Updated from 6:05 a.m. ET
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Here are five things you must know for Monday, July 10:
1. -- U.S. stock futures were rising on Monday, July 10, while most major global stock markets posted increases after Wall Street rallied on Friday, July 7, following stronger-than-expected U.S. jobs data.
Futures for the Dow Jones Industrial Average were slightly higher Monday while Nasdaq futures pointed to a gain at the open of trading of almost 0.4%. Tech shares rallied on Friday, lifting the Nasdaq by more than 1%.
The U.S. economy added 222,000 jobs in June, according to the latest report from the Department of Labor. Job increases were largely driven by hiring growth in the health care, financial services, and restaurant industries. Economists expected just 177,000 new positions.
The economic calendar in the U.S. on Monday is bare, but investors will be looking to testimony from Federal Reserve Chair Janet Yellen before U.S. lawmakers on Wednesday, July 12, and Thursday, July 13.
In-store deals for Prime Day started early on July 5 and will be available through July 11.
Amazon made an estimated $415 million on its first Prime Day in 2015 and an estimated $525 million on Prime Day 2016, according to Fung Global Retail & Technology analyst Deborah Weinswig. Analysts are calling for even higher sales in 2017, with some projecting sales of between $800 million and $1 billion for Amazon's third Prime Day event.
Musk said the first Model 3 had come off the production line and was now going through final checks. The first car will go straight into Musk's garage as a 46 th birthday present, he said.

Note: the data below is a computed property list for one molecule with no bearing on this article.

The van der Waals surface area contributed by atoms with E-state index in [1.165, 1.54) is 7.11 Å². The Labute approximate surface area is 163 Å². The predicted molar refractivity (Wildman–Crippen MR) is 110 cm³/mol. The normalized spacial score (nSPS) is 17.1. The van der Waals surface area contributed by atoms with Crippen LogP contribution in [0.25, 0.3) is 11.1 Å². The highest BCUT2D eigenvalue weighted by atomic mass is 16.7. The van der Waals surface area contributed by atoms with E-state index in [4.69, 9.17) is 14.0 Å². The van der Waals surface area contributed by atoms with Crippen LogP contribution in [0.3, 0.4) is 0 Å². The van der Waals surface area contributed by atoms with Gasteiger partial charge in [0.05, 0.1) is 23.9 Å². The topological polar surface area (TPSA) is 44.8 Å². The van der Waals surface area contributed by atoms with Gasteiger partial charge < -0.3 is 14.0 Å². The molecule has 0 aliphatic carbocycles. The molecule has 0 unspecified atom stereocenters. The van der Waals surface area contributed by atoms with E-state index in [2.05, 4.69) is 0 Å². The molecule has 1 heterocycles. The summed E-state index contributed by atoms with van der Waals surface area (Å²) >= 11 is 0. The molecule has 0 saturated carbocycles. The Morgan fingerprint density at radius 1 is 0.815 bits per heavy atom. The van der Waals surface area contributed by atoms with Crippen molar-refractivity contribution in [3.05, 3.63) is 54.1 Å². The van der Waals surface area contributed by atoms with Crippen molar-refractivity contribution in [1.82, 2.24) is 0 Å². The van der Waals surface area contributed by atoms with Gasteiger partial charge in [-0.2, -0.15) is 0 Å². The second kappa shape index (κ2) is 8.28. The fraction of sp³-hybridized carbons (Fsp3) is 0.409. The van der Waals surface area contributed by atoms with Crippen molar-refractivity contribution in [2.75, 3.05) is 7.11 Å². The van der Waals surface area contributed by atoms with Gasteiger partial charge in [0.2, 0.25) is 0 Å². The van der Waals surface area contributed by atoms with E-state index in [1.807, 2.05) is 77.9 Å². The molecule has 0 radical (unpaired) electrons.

The CEO said last week, a week in which the stock fell more than 17% on concerns over poor registration data in its home market of California and questions over its bullish production targets, that the first Model 3s would be on the roads in late July.
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A federal judge in San Francisco found that the proposed settlement was "fair, reasonable and adequate."
Wells Fargo CEO Tim Sloan said the preliminary approval represents "a major milestone in our efforts to make things right for our customers. It further ensures each customer impacted by an improper retail sales practice has every opportunity for remediation."
Last September, the bank agreed to pay a $185 million fine in conjunction with the scandal in which about 2 million client accounts were created without customers' knowledge.
"Homecoming" kicked off the off the third "Spider-Man" iteration in the last 15 years, and the second reboot since 2014's "The Amazing Spider-Man."
The film, made for about $175 million, also grossed $140 million internationally over the weekend.